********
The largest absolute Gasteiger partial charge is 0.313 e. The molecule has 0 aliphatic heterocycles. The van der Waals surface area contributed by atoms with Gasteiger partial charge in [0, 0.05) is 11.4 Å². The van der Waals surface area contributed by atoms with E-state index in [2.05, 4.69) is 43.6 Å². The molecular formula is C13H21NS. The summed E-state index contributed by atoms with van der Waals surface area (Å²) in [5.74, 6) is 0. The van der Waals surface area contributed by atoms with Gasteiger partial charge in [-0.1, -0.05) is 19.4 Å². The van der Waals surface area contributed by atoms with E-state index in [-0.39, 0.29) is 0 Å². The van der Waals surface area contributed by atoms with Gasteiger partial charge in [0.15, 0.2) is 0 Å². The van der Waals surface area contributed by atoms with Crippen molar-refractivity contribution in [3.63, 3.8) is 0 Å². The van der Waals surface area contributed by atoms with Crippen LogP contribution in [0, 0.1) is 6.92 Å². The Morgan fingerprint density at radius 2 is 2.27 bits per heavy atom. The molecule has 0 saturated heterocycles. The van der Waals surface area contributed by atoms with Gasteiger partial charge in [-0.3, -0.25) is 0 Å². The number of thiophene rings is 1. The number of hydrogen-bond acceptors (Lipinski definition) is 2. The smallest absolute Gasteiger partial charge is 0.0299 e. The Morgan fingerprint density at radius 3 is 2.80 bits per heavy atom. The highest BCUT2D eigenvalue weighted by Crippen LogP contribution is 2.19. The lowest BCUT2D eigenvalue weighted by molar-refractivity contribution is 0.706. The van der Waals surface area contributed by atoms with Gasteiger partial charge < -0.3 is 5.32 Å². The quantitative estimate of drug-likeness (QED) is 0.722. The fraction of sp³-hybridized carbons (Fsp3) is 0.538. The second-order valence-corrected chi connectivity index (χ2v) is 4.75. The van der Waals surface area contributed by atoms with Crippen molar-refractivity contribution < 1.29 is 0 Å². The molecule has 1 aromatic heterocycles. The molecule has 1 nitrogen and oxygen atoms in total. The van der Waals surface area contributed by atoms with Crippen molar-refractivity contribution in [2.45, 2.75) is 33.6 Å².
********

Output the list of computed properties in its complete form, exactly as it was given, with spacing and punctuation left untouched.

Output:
The largest absolute Gasteiger partial charge is 0.313 e. The molecule has 0 aliphatic heterocycles. The van der Waals surface area contributed by atoms with Gasteiger partial charge in [0, 0.05) is 11.4 Å². The van der Waals surface area contributed by atoms with E-state index in [2.05, 4.69) is 43.6 Å². The molecular formula is C13H21NS. The summed E-state index contributed by atoms with van der Waals surface area (Å²) in [5.74, 6) is 0. The van der Waals surface area contributed by atoms with Gasteiger partial charge in [-0.1, -0.05) is 19.4 Å². The van der Waals surface area contributed by atoms with E-state index in [-0.39, 0.29) is 0 Å². The van der Waals surface area contributed by atoms with Gasteiger partial charge in [0.15, 0.2) is 0 Å². The van der Waals surface area contributed by atoms with Crippen molar-refractivity contribution in [3.63, 3.8) is 0 Å². The van der Waals surface area contributed by atoms with Crippen LogP contribution in [0, 0.1) is 6.92 Å². The Morgan fingerprint density at radius 2 is 2.27 bits per heavy atom. The molecule has 0 saturated heterocycles. The van der Waals surface area contributed by atoms with Gasteiger partial charge in [-0.3, -0.25) is 0 Å². The number of thiophene rings is 1. The number of hydrogen-bond acceptors (Lipinski definition) is 2. The smallest absolute Gasteiger partial charge is 0.0299 e. The Morgan fingerprint density at radius 3 is 2.80 bits per heavy atom. The highest BCUT2D eigenvalue weighted by Crippen LogP contribution is 2.19. The lowest BCUT2D eigenvalue weighted by molar-refractivity contribution is 0.706. The van der Waals surface area contributed by atoms with Gasteiger partial charge < -0.3 is 5.32 Å². The quantitative estimate of drug-likeness (QED) is 0.722. The fraction of sp³-hybridized carbons (Fsp3) is 0.538. The second-order valence-corrected chi connectivity index (χ2v) is 4.75. The van der Waals surface area contributed by atoms with Crippen molar-refractivity contribution < 1.29 is 0 Å². The molecule has 1 aromatic heterocycles. The molecule has 1 nitrogen and oxygen atoms in total. The van der Waals surface area contributed by atoms with Crippen molar-refractivity contribution in [2.45, 2.75) is 33.6 Å².